But Obama is wrong. He did not learn this lesson. In fact, the only scientific study done on the pass-through of the tax holiday savings to Illinois consumers (and those in Indiana, as well, whose citizens enjoyed a similar holiday) found that it actually worked to a large extent.

The study is titled "$2.00 Gas! Studying the Effects of a Gas Tax Moratorium," by Joseph J. Doyle Jr. and Krislert Samphantharak. Download the PDF here. The authors concluded that "the suspension of the 5% sales tax led to decreases in retail prices of 3% compared to neighboring states. And when the tax was reinstated, retail prices rose by roughly 4%."

This suggests that the tax holiday delivered at least 60 percent of the tax savings to motorists.


The economic basis for attacks on the Clinton tax holiday is a fundamental economic theory called "tax incidence." It says that the cost of a tax on any consumer product will be borne by those with lesser "elasticity" in the tug of war between suppliers and consumers. "Tax incidence" falls mostly upon the group that responds least to price -- the group that has the more inelastic price-quantity curve. In this instance, assuming that the supply of gas is pretty much fixed, it means consumers will end up paying those missing tax dollars directly to the gas companies in the form of higher prices. The increased demand triggered by the price cut will supposedly lead drivers to bid up the price of gas, swallowing the tax cut.

But this is not what happened in Illinois and Indiana back in 2000. And there are factors at work today that might provide equal or more "elasticity" to the producers, and prevent consumers from paying the price for the tax cut.

Gasoline inventories are currently very high, and these surpluses can absorb much of any increase in demand. (See here.). Should gasoline consumption surge still higher, in the short run, refiners can also divert enough of the crude oil meant for other products -- diesel or jet fuel, for example -- into gasoline to meet demand.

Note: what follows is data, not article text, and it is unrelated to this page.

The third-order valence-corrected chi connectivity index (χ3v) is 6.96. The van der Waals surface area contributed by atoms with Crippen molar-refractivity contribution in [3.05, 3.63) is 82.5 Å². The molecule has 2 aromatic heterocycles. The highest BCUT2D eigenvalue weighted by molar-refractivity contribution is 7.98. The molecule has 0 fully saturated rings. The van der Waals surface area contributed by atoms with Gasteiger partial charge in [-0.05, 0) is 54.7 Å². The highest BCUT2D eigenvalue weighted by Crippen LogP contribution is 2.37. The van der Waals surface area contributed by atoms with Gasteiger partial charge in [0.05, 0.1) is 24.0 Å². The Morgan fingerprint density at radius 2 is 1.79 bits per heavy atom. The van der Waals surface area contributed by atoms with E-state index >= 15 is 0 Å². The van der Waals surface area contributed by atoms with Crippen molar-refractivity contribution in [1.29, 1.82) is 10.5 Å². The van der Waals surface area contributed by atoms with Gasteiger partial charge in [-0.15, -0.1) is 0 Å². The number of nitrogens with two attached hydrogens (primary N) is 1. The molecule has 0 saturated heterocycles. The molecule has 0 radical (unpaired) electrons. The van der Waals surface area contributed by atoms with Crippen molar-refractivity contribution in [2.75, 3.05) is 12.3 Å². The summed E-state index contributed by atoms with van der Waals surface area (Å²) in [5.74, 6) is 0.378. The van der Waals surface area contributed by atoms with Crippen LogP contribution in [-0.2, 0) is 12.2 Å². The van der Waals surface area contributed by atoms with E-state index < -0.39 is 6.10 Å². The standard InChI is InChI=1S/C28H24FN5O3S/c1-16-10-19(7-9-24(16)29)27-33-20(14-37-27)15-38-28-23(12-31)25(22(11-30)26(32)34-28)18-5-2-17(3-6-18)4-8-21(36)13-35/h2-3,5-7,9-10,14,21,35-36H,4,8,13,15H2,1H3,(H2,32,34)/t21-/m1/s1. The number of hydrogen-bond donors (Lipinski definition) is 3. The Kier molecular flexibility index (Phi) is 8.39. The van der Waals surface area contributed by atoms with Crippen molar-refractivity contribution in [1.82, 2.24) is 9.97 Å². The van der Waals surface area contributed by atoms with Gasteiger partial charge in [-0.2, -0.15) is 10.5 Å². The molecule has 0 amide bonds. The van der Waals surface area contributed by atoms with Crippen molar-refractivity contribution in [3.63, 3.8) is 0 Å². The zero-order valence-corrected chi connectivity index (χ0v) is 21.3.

On the demand side, let's face it: This is a tiny price cut. It is not likely to spur demand much beyond the usual seasonal increase in driving. And if oil companies do what Obama says they will do -- jack up prices to cover the tax -- there would be no incentive at all to drive more.


The media has attacked the Clinton plan for not being supported by the think tanks and economists. But there are a few economists out there -- such as Bill Polley -- who point out that if short-run demand is also inelastic, it is "not a foregone conclusion that the suppliers will get all the benefit." In fact, Polley concludes that consumers would get a nickel a gallon or more benefit -- not much, but better than nothing.

What about the charge that Clinton's summer tax holiday will spur consumption, leading to sharply higher long-term demand, thus crippling our efforts to conserve? Well, the economic literature suggests otherwise.

Basically, it is absurd to say that a summer-long price drop of this tiny magnitude will have any long-term effect at all. A meta-study by Molly Espey of 101 different economic studies, published in Energy Journal, found that in the short run (defined as one year or less), the average price elasticity of demand for gasoline is only -0.26. That is, a 10 percent hike in the price of gasoline lowers quantity demanded by 2.6 percent. As long as the price stimulus is small and short-lived, there is little if any long-term effect. And most experts agree that in order to actually curtail demand through taxes, it would take a much higher tax than is politically feasible.

Not one of the three major presidential candidates is calling for a $2 or $3 a gallon tax increase. The better long-term approach -- given the lack of political spine by any U.S. politician on this subject -- is higher efficiency standards, and big-time investment into transportation alternatives. Both Obama and Clinton are pushing these.


Finally, Obama says the gas tax holiday would cost thousands of construction jobs and lead to crumbling roadways and bridges. But if Clinton replaces the lost revenue with a windfall profit tax on oil companies, as she insists is necessary, then there would be no harm to our infrastructure repair work.